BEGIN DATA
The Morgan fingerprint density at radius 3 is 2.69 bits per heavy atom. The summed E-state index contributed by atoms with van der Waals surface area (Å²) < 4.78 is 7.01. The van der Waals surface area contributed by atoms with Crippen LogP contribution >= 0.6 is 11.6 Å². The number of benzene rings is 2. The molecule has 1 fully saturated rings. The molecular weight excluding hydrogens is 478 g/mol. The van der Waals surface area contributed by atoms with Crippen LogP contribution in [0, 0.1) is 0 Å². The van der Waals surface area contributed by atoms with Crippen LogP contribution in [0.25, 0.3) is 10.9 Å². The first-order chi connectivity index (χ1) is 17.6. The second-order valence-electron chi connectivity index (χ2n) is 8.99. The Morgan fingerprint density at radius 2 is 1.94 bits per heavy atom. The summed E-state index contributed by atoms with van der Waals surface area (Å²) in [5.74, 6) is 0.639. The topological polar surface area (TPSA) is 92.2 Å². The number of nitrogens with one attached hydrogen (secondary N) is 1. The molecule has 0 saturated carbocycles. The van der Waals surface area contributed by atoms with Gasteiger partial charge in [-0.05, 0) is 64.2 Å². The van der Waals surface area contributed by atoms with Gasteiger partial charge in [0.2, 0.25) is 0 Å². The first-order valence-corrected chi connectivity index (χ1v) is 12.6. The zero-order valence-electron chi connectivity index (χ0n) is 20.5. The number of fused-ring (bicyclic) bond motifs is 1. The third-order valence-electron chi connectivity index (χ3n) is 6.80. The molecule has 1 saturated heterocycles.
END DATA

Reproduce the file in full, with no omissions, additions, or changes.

The Morgan fingerprint density at radius 3 is 2.69 bits per heavy atom. The summed E-state index contributed by atoms with van der Waals surface area (Å²) < 4.78 is 7.01. The van der Waals surface area contributed by atoms with Crippen LogP contribution >= 0.6 is 11.6 Å². The number of benzene rings is 2. The molecule has 1 fully saturated rings. The molecular weight excluding hydrogens is 478 g/mol. The van der Waals surface area contributed by atoms with Crippen LogP contribution in [0, 0.1) is 0 Å². The van der Waals surface area contributed by atoms with Crippen LogP contribution in [0.25, 0.3) is 10.9 Å². The first-order chi connectivity index (χ1) is 17.6. The second-order valence-electron chi connectivity index (χ2n) is 8.99. The Morgan fingerprint density at radius 2 is 1.94 bits per heavy atom. The summed E-state index contributed by atoms with van der Waals surface area (Å²) in [5.74, 6) is 0.639. The topological polar surface area (TPSA) is 92.2 Å². The number of nitrogens with one attached hydrogen (secondary N) is 1. The molecule has 0 saturated carbocycles. The van der Waals surface area contributed by atoms with Gasteiger partial charge in [-0.05, 0) is 64.2 Å². The van der Waals surface area contributed by atoms with Gasteiger partial charge in [0.2, 0.25) is 0 Å². The first-order valence-corrected chi connectivity index (χ1v) is 12.6. The zero-order valence-electron chi connectivity index (χ0n) is 20.5. The number of fused-ring (bicyclic) bond motifs is 1. The third-order valence-electron chi connectivity index (χ3n) is 6.80. The molecule has 1 saturated heterocycles.